We had two young, utterly fascinating entrepreneurs – Dhruv Agrawal and Anupama Engineer – on our webinar last week. Both are building deep tech ventures in healthcare. We would urge you to listen to the webinar on the Times Techies Facebook page if you want to be a deep tech entrepreneur.
Dhruv, co-founder & CEO of Aether Biomedical, is just 22. His parents are doctors, and he too briefly thought he would become one. But in the second year of his MBBS, he dropped out, and extended work he had started in college – around assistive devices like prosthetics and exoskeletons – into a startup. The idea was to build a communication layer between these devices and the human body, so that the mind could be used to operate these devices. And also to communicate the muscular skeletal health of a person to a doctor so that appropriate therapies could be recommended.
Dhruv and team built sensors and algorithms. “Whenever you think of doing something with your hand, there is a particular neural signature that arises in your muscle. Our sensors capture that signature, and process that to understand the exact intent of the user; and then the prosthetic hand does that particular action. Our system also provides tactile feedback to the user,” Dhruv said. Today, Aether’s 20-member team is divided between India and Poland. Dhruv moved to Poland to take advantage of Europe’s robotics, motor systems, and gearing systems expertise, as also to leverage Europe’s grants, investors and market.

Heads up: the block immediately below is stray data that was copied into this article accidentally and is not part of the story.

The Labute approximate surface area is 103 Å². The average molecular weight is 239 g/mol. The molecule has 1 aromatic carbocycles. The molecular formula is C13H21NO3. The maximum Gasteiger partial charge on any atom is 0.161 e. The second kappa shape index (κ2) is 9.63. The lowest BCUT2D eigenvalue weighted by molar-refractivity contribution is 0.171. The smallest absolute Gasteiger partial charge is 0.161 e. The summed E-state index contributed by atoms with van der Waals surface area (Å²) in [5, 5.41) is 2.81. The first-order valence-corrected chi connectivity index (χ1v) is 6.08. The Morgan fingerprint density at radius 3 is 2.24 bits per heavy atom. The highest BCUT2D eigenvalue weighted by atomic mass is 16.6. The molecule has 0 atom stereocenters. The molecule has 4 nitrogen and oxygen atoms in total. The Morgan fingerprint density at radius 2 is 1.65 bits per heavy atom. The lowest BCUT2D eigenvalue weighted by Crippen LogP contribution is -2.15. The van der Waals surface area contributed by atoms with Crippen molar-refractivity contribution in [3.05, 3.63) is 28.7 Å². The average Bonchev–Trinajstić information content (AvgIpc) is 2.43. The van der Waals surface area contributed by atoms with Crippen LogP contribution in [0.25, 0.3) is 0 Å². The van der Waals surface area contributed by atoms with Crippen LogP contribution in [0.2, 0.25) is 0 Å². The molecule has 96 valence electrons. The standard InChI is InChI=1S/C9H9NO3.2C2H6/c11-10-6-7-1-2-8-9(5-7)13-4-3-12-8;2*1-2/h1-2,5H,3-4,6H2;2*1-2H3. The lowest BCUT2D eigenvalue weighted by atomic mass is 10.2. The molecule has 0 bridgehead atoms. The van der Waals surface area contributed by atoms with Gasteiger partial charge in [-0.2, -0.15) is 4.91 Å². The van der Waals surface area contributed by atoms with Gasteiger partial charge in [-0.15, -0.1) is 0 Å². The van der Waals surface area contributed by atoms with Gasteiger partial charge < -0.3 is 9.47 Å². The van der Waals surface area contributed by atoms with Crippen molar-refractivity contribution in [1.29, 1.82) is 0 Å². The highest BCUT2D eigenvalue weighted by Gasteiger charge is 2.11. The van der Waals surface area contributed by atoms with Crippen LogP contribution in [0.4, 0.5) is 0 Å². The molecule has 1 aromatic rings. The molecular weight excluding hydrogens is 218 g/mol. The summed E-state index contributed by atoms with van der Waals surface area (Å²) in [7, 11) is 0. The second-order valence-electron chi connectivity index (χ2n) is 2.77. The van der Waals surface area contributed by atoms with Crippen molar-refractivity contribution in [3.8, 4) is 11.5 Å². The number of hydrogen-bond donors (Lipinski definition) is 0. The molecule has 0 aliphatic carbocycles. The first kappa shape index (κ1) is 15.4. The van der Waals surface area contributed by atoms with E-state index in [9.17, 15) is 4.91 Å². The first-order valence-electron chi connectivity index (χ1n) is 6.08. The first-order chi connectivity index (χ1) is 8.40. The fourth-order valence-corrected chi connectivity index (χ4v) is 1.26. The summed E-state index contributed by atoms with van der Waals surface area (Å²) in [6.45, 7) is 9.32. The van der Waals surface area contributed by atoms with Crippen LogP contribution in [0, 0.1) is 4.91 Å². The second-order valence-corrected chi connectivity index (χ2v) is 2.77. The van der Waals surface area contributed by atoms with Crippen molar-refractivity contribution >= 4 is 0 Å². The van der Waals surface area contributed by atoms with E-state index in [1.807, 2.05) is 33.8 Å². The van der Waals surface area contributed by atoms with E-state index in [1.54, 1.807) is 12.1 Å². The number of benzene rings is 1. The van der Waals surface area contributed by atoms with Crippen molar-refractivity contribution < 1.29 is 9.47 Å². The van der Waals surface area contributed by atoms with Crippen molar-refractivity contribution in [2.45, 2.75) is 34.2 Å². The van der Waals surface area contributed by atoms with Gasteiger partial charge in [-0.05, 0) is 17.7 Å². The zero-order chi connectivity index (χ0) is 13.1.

For Anupama, it all started when she and two colleagues – all doing PhDs in microbiology/nanotechnology – one day decided they should apply their research work to real life applications. They found that hospital-acquired infections were a big issue in hospitals and for patients. With grants from government bodies, and later from Chiratae Ventures, they developed high quality silver nanoparticles that could act against viruses, bacteria, and fungi. The process has been patented, and the product has passed all toxicity, safety, biocompatibility studies.
Their company, WeInnovate Biosolutions, is close to launching their first product, a urinary catheter impregnated with silver nanoparticles. “Urinary catheters are a big source of hospital infections. So we chose to address that first. But we can use it in a number of other areas,” Anupama said.
Dhruv & Anupama’s advice on building deep tech ventures
* Have clarity on why you have started the company, and then don’t deviate from your prime focus
* Look at the end-to-end journey of the customer. That will allow you to find problems which can be solved parallely with your product, and which will be able to provide a much better solution
* Start building your network from Day 1. Start interacting with VCs, other entrepreneurs
* Don’t try to build a product in weeks. Think long term. Divide the bigger goal into smaller milestones
* Fundraising should be a continuous process. If you wait till you are close to running out of money, your bargaining power will be less
* Build mechanisms to constantly keep investors and stakeholders updated
* Ensure a well-rounded co-founding team and early hires, a mix of technology and business expertise, people you can count on to be with you a long time
* Don’t shy away from hiring people smarter than you
* Don’t try to do everything yourself; disseminate power